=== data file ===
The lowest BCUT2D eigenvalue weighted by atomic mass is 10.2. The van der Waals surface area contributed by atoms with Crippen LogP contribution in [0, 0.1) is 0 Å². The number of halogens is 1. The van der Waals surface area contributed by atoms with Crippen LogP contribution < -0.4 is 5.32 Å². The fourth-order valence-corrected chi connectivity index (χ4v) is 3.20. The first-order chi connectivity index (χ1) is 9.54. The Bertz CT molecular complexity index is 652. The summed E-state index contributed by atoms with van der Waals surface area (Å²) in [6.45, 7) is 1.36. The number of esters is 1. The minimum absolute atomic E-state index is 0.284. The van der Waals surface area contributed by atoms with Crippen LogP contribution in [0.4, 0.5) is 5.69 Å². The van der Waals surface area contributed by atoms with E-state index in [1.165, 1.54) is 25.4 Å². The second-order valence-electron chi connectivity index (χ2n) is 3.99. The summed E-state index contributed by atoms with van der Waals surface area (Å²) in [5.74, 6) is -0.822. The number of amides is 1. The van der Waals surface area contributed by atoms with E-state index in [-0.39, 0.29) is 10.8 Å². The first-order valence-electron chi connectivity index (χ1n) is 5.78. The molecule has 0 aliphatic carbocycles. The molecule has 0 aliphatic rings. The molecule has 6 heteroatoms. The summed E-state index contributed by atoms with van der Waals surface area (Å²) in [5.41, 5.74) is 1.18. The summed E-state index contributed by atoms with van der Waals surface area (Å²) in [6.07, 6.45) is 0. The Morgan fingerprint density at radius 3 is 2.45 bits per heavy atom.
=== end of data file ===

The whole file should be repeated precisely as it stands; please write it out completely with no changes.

The lowest BCUT2D eigenvalue weighted by atomic mass is 10.2. The van der Waals surface area contributed by atoms with Crippen LogP contribution in [0, 0.1) is 0 Å². The number of halogens is 1. The van der Waals surface area contributed by atoms with Crippen LogP contribution < -0.4 is 5.32 Å². The fourth-order valence-corrected chi connectivity index (χ4v) is 3.20. The first-order chi connectivity index (χ1) is 9.54. The Bertz CT molecular complexity index is 652. The summed E-state index contributed by atoms with van der Waals surface area (Å²) in [6.45, 7) is 1.36. The number of esters is 1. The minimum absolute atomic E-state index is 0.284. The van der Waals surface area contributed by atoms with Crippen LogP contribution in [0.4, 0.5) is 5.69 Å². The van der Waals surface area contributed by atoms with E-state index in [1.165, 1.54) is 25.4 Å². The second-order valence-electron chi connectivity index (χ2n) is 3.99. The summed E-state index contributed by atoms with van der Waals surface area (Å²) in [5.74, 6) is -0.822. The number of amides is 1. The van der Waals surface area contributed by atoms with E-state index in [-0.39, 0.29) is 10.8 Å². The first-order valence-electron chi connectivity index (χ1n) is 5.78. The molecule has 0 aliphatic carbocycles. The molecule has 0 aliphatic rings. The molecule has 6 heteroatoms. The summed E-state index contributed by atoms with van der Waals surface area (Å²) in [5.41, 5.74) is 1.18. The summed E-state index contributed by atoms with van der Waals surface area (Å²) in [6.07, 6.45) is 0. The Morgan fingerprint density at radius 3 is 2.45 bits per heavy atom.